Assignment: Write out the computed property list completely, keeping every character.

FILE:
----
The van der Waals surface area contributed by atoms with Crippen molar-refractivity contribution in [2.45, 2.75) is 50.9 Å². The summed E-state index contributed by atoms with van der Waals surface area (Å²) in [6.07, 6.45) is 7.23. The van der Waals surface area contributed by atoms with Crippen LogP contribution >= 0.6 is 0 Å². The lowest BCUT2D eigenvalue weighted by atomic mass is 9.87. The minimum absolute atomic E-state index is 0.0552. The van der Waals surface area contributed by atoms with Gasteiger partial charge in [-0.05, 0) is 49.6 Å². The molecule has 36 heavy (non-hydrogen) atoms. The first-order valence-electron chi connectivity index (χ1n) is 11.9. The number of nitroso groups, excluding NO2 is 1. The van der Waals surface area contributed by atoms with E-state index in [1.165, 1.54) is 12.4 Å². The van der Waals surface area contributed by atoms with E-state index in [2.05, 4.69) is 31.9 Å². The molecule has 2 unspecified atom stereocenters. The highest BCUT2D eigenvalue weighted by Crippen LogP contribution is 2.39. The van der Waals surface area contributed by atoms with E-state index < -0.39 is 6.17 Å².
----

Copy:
The van der Waals surface area contributed by atoms with Crippen molar-refractivity contribution in [2.45, 2.75) is 50.9 Å². The summed E-state index contributed by atoms with van der Waals surface area (Å²) in [6.07, 6.45) is 7.23. The van der Waals surface area contributed by atoms with Crippen LogP contribution >= 0.6 is 0 Å². The lowest BCUT2D eigenvalue weighted by atomic mass is 9.87. The minimum absolute atomic E-state index is 0.0552. The van der Waals surface area contributed by atoms with Gasteiger partial charge in [-0.05, 0) is 49.6 Å². The molecule has 36 heavy (non-hydrogen) atoms. The first-order valence-electron chi connectivity index (χ1n) is 11.9. The number of nitroso groups, excluding NO2 is 1. The van der Waals surface area contributed by atoms with E-state index in [1.165, 1.54) is 12.4 Å². The van der Waals surface area contributed by atoms with E-state index in [2.05, 4.69) is 31.9 Å². The molecule has 2 unspecified atom stereocenters. The highest BCUT2D eigenvalue weighted by Crippen LogP contribution is 2.39. The van der Waals surface area contributed by atoms with E-state index < -0.39 is 6.17 Å².